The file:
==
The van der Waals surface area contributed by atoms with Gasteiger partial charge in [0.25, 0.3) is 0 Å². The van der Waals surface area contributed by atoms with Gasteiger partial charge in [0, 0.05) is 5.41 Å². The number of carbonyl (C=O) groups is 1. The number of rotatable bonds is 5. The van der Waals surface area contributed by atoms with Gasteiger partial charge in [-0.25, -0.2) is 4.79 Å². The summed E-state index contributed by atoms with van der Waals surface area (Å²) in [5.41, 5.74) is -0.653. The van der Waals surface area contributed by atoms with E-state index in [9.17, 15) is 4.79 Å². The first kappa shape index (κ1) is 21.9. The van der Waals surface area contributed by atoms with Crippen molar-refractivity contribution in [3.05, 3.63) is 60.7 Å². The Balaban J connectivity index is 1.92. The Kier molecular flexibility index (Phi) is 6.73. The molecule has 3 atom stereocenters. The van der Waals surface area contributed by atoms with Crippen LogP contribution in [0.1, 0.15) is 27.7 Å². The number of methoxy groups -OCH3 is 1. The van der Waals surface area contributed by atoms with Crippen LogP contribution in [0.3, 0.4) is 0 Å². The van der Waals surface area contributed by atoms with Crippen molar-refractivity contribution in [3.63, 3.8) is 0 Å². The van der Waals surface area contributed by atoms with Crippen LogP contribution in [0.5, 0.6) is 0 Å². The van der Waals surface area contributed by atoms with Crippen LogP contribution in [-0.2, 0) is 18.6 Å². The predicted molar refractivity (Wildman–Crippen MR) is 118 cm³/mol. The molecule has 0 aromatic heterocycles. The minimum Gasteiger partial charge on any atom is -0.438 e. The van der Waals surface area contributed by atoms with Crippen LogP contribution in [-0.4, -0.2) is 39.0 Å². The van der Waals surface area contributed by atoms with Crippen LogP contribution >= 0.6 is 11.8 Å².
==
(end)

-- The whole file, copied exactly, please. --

The van der Waals surface area contributed by atoms with Gasteiger partial charge in [0.25, 0.3) is 0 Å². The van der Waals surface area contributed by atoms with Gasteiger partial charge in [0, 0.05) is 5.41 Å². The number of carbonyl (C=O) groups is 1. The number of rotatable bonds is 5. The van der Waals surface area contributed by atoms with Gasteiger partial charge in [-0.25, -0.2) is 4.79 Å². The summed E-state index contributed by atoms with van der Waals surface area (Å²) in [5.41, 5.74) is -0.653. The van der Waals surface area contributed by atoms with E-state index in [9.17, 15) is 4.79 Å². The first kappa shape index (κ1) is 21.9. The van der Waals surface area contributed by atoms with Crippen molar-refractivity contribution in [3.05, 3.63) is 60.7 Å². The Balaban J connectivity index is 1.92. The Kier molecular flexibility index (Phi) is 6.73. The molecule has 3 atom stereocenters. The van der Waals surface area contributed by atoms with Crippen LogP contribution in [0.1, 0.15) is 27.7 Å². The number of methoxy groups -OCH3 is 1. The van der Waals surface area contributed by atoms with Crippen LogP contribution in [0.3, 0.4) is 0 Å². The van der Waals surface area contributed by atoms with Crippen molar-refractivity contribution in [3.63, 3.8) is 0 Å². The van der Waals surface area contributed by atoms with Crippen LogP contribution in [0.5, 0.6) is 0 Å². The van der Waals surface area contributed by atoms with Crippen LogP contribution in [-0.2, 0) is 18.6 Å². The predicted molar refractivity (Wildman–Crippen MR) is 118 cm³/mol. The molecule has 0 aromatic heterocycles. The minimum Gasteiger partial charge on any atom is -0.438 e. The van der Waals surface area contributed by atoms with Crippen LogP contribution in [-0.4, -0.2) is 39.0 Å². The van der Waals surface area contributed by atoms with Crippen LogP contribution >= 0.6 is 11.8 Å².